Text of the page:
Ethereum’s rate of growth has slowed considerably compared to Bitcoin’s in recent months, to the point where Ethereum would now require a 40% swing just to match BTC’s ascendancy.
ETH Falling Behind BTC
Bitcoin has gained 2.5% on its value over the last month, while Ethereum has lost 17.5%. Looking at the numbers for the last quarter Bitcoin is down 25%, whereas Ethereum fell 45% in the same time period.
Taking quarterly performance as a starting point, in order for Ethereum to catch up with Bitcoin’s rate of growth it would require a 20% growth spurt for Ethereum – and a comparable loss or lengthy stagnation by Bitcoin.
So what’s behind Ethereum’s lagging performance of late?
Ethereum ASIC Miners
When Bitmain released their first dedicated Ethereum mining rigs back at the start of the second quarter, it marked the arrival of a storm that had been predicted for quite some time.
ASIC miners, or application-specific integrated circuit computers, are designed specifically to mine for cryptocurrency, and are many orders of magnitude more efficient than the typical PC.
Having more efficient hardware isn’t problematic in itself, but if large enough mining pools eventually congregate all the processing power in one place it would render Ethereum’s desire for decentralization null and void.
Vitalik Buterin has been ringing the alarm about Bitmain for a while now, and so far all we have to go by is the assurance by Bitmain that they exercise discretion with the distribution of their machines.
Buterin and his team will be rolling out updates like Casper in the coming months, which is designed to move Ethereum away from Proof-of-Work (PoW), and thus, away from miners altogether.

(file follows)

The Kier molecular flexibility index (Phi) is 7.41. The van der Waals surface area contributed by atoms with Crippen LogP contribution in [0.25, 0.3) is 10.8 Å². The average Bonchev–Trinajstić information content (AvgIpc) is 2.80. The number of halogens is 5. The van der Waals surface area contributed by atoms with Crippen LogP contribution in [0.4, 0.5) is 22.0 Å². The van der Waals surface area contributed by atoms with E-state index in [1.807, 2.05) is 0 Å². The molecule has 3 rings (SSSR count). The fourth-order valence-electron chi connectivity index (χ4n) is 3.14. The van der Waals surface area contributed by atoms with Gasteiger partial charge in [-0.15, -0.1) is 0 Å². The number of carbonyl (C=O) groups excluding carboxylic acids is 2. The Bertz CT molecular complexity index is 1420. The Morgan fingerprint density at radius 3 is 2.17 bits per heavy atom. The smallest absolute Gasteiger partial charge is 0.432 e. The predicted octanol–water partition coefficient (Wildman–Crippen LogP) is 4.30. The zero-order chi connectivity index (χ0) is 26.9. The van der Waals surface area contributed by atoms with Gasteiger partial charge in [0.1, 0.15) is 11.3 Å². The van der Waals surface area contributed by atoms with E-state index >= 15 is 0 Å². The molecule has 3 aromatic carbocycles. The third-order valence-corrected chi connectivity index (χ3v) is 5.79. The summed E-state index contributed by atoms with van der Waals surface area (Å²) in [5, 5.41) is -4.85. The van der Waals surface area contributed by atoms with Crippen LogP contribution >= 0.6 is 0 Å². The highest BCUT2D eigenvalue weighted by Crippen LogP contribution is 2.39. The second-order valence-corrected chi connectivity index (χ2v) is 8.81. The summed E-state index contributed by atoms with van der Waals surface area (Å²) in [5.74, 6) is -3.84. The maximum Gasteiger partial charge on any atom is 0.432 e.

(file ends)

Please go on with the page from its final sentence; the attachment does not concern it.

Until then, the uncertainty surrounding Ethereum’s long term decentralization, coupled with the uncertainty from the delayed Casper deployment, may have contributed to its price lag in recent months.
Dominance of Bitcoin
As the cryptocurrency market boomed around the start of the year, Bitcoin seemed like the rising tide that floated all boats.
Yet Bitcoin’s position as the first port of call is a double-edged sword. In a bull market, the gains trickle down. In a bear market they’re distributed a lot less, and any new investor coming into the market in such uncertain times is likely to go with the coin that they’ve heard of – Bitcoin.
More knowledgeable investors, and financial institutions also have good reasons to go with Bitcoin at the current moment, as BTC’s worldwide processing power is close to 400,000 times that of Ethereum’s.
For institutional investors, that translates as 400,000 times more security, since any hack would have to bring down the entire Bitcoin network – a process made more difficult with so many targets to attack.
Ultimately, Bitcoin still benefits from its age – in terms of both ‘brand’ recognition and foundational setup.
Ethereum isn’t the only game in town when it comes to launching ICO and dApps anymore. The headlines will go to the likes of EOS, who recently recorded the largest ICO in history, but other platforms have made just as much, or more, headway in challenging Ethereum at its own game.
Ontology’s launch on the NEO platform is perhaps the most laudable example we’ve seen of an altcoin other than Ethereum successfully handling a token launch. But even the Bitcoin blockchain is being opened up to token issuances and dApps with the prevalence of the Omni Layer – the protocol upon which Tether (USDT) is hosted.
Ultimately, Ethereum is still the king of the dApps and ICO’s, and has retained its number two spot in market cap rankings for some time. But change is on the horizon, for good or bad.